Gender Specific Differences in Disease-Free, Cancer Specific and Overall Survival after Radical Cystectomy for Bladder Cancer: A Systematic Review and Meta-Analysis

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Abstract

Purpose:

We summarize the evidence on gender specific differences in disease-free, cancer specific and overall survival after radical cystectomy for bladder cancer.

Materials and Methods:

We performed a systematic literature search of MEDLINE®, Embase® and the Cochrane Library in July 2017. Studies evaluating gender specific differences in disease-free, cancer specific or overall survival after radical cystectomy for bladder cancer were included in study. Analyses included random effect meta-analysis, subgroup analyses, meta-influence and cumulative meta-analyses. Funnel plots and the Egger test were used to assess publication bias.

Results:

Of the 3,868 studies identified during the literature search 59 published between 1998 and 2017 were included in analysis. Of the studies 30 in a total of 38,321 patients evaluated disease-free survival, 44 in a total of 69,666 evaluated cancer specific survival and 26 in a total of 30,039 evaluated overall survival. Random effect meta-analyses revealed decreased disease-free, cancer specific survival and overall survival in female patients than in their male counterparts. Pooled estimates showed a HR of 1.16 (95% CI 1.06–1.27, p = 0.0018) for disease-free survival, 1.23 (95% CI 1.15–1.31, p <0.001) for cancer specific survival and 1.08 (95% CI 1.03–1.12, p = 0.0004) for overall survival. Subgroup analyses confirmed impaired disease-free, cancer specific and overall survival in female patients in all strata. Publication bias was evident only for studies of cancer specific survival (Egger test p = 0.0029). After adjusting for publication bias by the trim and fill method the corrected pooled estimated HR of cancer specific survival was 1.13 (95% CI 1.05–1.21, p = 0.0012).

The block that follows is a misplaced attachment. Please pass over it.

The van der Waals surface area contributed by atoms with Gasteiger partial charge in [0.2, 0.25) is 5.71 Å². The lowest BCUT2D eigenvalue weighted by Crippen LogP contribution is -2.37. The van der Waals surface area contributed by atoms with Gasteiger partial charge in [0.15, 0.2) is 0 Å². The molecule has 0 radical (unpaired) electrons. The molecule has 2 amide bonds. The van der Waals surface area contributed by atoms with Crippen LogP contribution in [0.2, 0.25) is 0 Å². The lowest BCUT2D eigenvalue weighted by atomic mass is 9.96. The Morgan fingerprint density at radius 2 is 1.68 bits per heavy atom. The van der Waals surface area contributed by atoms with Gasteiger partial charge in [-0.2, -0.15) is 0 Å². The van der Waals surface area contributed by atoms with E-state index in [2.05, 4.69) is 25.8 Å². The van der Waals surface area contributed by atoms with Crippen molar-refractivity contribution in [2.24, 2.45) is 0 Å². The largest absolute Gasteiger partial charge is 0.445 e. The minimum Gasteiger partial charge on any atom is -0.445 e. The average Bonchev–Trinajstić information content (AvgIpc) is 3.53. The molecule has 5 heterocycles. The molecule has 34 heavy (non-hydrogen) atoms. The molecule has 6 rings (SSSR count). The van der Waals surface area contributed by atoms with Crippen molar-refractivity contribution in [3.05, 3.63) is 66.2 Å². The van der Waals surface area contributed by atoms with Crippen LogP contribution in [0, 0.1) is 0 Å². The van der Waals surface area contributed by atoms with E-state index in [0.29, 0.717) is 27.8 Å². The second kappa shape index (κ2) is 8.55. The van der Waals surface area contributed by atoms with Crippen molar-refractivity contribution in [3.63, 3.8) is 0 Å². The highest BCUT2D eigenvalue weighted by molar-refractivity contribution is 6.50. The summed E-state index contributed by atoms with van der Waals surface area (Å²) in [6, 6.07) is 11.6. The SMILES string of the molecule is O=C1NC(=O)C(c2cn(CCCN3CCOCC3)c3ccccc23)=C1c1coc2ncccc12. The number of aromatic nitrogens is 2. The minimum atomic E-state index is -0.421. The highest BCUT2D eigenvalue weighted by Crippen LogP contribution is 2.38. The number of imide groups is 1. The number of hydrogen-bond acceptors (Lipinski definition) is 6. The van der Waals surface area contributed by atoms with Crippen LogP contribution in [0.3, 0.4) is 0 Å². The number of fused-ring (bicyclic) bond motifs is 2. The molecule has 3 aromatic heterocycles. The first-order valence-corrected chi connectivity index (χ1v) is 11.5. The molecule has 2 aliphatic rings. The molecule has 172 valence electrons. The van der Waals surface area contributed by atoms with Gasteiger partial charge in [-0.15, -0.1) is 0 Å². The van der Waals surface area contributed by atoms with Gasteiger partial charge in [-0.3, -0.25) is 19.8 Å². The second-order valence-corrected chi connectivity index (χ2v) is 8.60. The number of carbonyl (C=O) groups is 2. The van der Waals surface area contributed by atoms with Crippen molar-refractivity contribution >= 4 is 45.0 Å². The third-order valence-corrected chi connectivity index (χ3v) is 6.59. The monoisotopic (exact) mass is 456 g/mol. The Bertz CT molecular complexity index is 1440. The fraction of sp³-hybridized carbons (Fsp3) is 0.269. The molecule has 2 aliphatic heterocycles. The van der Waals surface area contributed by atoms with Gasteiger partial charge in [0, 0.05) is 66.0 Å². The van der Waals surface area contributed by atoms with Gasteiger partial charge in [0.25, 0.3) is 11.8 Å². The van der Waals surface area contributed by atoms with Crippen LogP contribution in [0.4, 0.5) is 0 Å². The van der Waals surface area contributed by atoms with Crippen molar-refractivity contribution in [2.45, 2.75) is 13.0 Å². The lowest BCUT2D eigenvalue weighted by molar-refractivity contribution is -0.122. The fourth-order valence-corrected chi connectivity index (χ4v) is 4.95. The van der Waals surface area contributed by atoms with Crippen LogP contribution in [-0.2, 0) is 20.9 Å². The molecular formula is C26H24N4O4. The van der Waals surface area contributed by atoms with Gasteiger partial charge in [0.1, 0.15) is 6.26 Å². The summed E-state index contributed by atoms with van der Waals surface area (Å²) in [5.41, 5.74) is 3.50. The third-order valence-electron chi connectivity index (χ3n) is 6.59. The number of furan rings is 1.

Conclusions:

Female patients who underwent radical cystectomy for bladder cancer demonstrated worse disease-free, cancer specific and overall survival than their male counterparts. The multifactorial etiology might include epidemiological differences, gender specific health care discrepancies and hormonal influences.

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